“Lesson 18 Teacher Material: Latter-day Saint Women and the Relief Society,” Foundations of the Restoration Teacher Material (2019)
“Lesson 18 Teacher Material,” Foundations of the Restoration Teacher Material
Display a picture of or describe a righteous woman in your life. Briefly share with the class what makes her an exemplary woman and how she has contributed to building God’s kingdom.
Invite students to share their thoughts about a righteous woman they know and how she is an influence for good in building the kingdom of God. (This was something students were invited to ponder in the preparation material.)
Display the following statement by President Russell M. Nelson. Invite a student to read it aloud, and ask the class to follow along and look for what President Nelson teaches about the righteous women of the Church.
My dear sisters, you … are our vital associates during this winding up scene. … Your virtue, light, love, knowledge, courage, character, faith, and righteous lives will draw good women of the world, along with their families, to the Church in unprecedented numbers!
We, your brethren, need your strength, your conversion, your conviction, your ability to lead, your wisdom, and your voices. The kingdom of God is not and cannot be complete without women who make sacred covenants and then keep them, women who can speak with the power and authority of God! (Russell M. Nelson, “A Plea to My Sisters,” Ensign or Liahona, Nov. 2015, 96)
What stands out to you in this statement?
How would you summarize a truth we can learn from President Nelson’s teachings about covenant-keeping women in the Church? (Using students’ words, write on the board or display a truth similar to the following: The attributes, leadership, and voices of covenant-keeping women are essential to building the kingdom of God.)
Why do you think the kingdom of God “is not and cannot be complete” without the voices and contributions of covenant-keeping women?
Explain that as recorded in Doctrine and Covenants 25, the Lord called on Emma Smith to use her voice, talents, and abilities to help build His kingdom. Invite students to review Doctrine and Covenants 25:5–7, 10–16, which they studied in section 1 of the preparation material, and ask them to identify the counsel and responsibilities the Lord gave Emma.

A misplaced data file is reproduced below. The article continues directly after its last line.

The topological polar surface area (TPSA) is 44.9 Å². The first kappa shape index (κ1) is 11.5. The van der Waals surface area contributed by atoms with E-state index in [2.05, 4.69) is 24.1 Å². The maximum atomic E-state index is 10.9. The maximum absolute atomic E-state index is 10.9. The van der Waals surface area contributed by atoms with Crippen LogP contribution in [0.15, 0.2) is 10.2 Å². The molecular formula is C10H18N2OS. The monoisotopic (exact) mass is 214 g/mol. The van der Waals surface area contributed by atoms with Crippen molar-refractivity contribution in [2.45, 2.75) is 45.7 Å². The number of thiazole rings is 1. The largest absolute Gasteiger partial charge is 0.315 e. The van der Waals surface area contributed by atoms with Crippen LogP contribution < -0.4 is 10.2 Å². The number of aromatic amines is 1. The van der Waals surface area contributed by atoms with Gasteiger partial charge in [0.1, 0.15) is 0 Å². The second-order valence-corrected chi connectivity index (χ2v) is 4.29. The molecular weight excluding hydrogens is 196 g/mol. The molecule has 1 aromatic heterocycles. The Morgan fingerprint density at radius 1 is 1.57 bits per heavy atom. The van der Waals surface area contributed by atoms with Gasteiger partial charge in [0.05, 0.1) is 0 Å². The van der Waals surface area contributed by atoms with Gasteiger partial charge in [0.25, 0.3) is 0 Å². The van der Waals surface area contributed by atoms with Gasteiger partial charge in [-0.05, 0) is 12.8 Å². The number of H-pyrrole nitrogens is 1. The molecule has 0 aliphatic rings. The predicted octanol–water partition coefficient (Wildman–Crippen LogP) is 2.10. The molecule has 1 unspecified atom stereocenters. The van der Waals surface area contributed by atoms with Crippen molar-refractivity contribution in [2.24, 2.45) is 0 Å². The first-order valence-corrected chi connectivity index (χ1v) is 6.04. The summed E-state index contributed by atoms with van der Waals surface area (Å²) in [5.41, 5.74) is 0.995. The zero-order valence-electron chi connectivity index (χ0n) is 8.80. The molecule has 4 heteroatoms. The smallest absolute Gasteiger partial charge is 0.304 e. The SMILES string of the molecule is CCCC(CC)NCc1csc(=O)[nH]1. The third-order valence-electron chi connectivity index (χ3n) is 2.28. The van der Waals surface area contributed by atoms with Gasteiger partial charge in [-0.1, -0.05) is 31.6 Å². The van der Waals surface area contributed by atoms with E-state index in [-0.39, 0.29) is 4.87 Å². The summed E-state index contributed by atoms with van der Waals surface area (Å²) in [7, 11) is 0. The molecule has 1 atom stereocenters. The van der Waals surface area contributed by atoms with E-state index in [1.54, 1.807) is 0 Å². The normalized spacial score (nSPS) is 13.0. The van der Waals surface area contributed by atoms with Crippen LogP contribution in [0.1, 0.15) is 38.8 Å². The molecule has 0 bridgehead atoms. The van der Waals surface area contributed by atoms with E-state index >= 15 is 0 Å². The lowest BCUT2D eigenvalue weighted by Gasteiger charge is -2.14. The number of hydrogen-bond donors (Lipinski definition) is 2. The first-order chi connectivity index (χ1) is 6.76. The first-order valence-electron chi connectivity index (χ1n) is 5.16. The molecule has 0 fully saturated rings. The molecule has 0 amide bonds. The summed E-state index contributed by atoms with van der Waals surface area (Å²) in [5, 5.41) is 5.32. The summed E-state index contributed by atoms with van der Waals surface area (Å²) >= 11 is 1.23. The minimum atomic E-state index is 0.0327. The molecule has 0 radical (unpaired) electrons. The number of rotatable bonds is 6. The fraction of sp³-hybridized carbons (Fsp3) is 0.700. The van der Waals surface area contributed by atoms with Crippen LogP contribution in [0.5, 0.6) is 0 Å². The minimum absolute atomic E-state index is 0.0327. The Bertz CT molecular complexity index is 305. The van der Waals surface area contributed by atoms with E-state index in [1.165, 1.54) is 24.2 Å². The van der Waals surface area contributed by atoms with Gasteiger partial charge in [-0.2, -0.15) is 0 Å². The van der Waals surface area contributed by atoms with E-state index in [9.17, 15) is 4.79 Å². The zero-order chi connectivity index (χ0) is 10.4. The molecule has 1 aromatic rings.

Ask students to share what stands out to them from these verses and why. Give students a minute to consider which points of counsel the Lord would want them to more fully accept and live.
Display an image of Joseph Smith’s Red Brick Store in Nauvoo, Illinois, and explain that it was here that the Relief Society was organized in March 1842.
Ask students to recount from section 2 of the preparation material (or invite a student at the beginning of class to prepare to do so) the circumstances that led to the establishment of the Relief Society.
After what pattern did Joseph Smith say the Relief Society is organized? (The Relief Society is organized after the pattern of the priesthood.)
What does it mean that the Relief Society was organized after the pattern of the priesthood? Why is this important for us to know? (If needed, invite students to recall what they learned in section 2 of the preparation material.)
How would you summarize the purposes of the Relief Society? (You might invite students to review the statements of Sister Zina D. H. Young and Sister Julie B. Beck in section 3 of the preparation material to help them identify a truth similar to the following: The Relief Society was organized to provide relief to the poor and to help save souls.)
What are ways you have seen women of the Relief Society fulfill these purposes? (You might also share a meaningful example or experience of your own.)
Provide time for a couple of sisters in class to share their feelings about the blessings of the Relief Society.
Ask a few students to share their responses to the following question they were invited to ponder in the preparation material:
What can both women and men do to catch the vision of Relief Society and work together to help accomplish its purposes?
Display the following questions, and invite students to prayerfully think about and then write a goal in their journal or notebook:
Sisters, how will you participate more fully in accomplishing the purposes of the Relief Society through your abilities, faith, voice, and leadership?
Brethren, what will you do to better support, encourage, and work with women in building God’s kingdom?
If time permits, consider inviting a few students to share what they wrote.
To conclude the lesson, consider doing one or more of the following:
Ask students how they would respond to someone who claims that women have a diminished place and role in The Church of Jesus Christ of Latter-day Saints.
Testify of the truths identified during the lesson.
Invite a student to read the following invitation from President Russell M. Nelson:
It is converted, covenant-keeping women … whose righteous lives will increasingly stand out in a deteriorating world and who will thus be seen as different and distinct in the happiest of ways.
… I plead with my sisters of The Church of Jesus Christ of Latter-day Saints to step forward! Take your rightful and needful place in your home, in your community, and in the kingdom of God—more than you ever have before. (Russell M. Nelson, “A Plea to My Sisters,” Ensign or Liahona, Nov. 2015, 97; italics in original)
Explain to students that next time they meet, they will focus on an aspect of the restored gospel that the Prophet Joseph Smith referred to as one of the greatest responsibilities in this world that God has given to the Latter-day Saints (see Teachings of Presidents of the Church: Joseph Smith , 475). Invite students to carefully study the preparation material for lesson 19 and come ready to discuss the marvelous prophetic promises made to those who help accomplish temple work for the dead.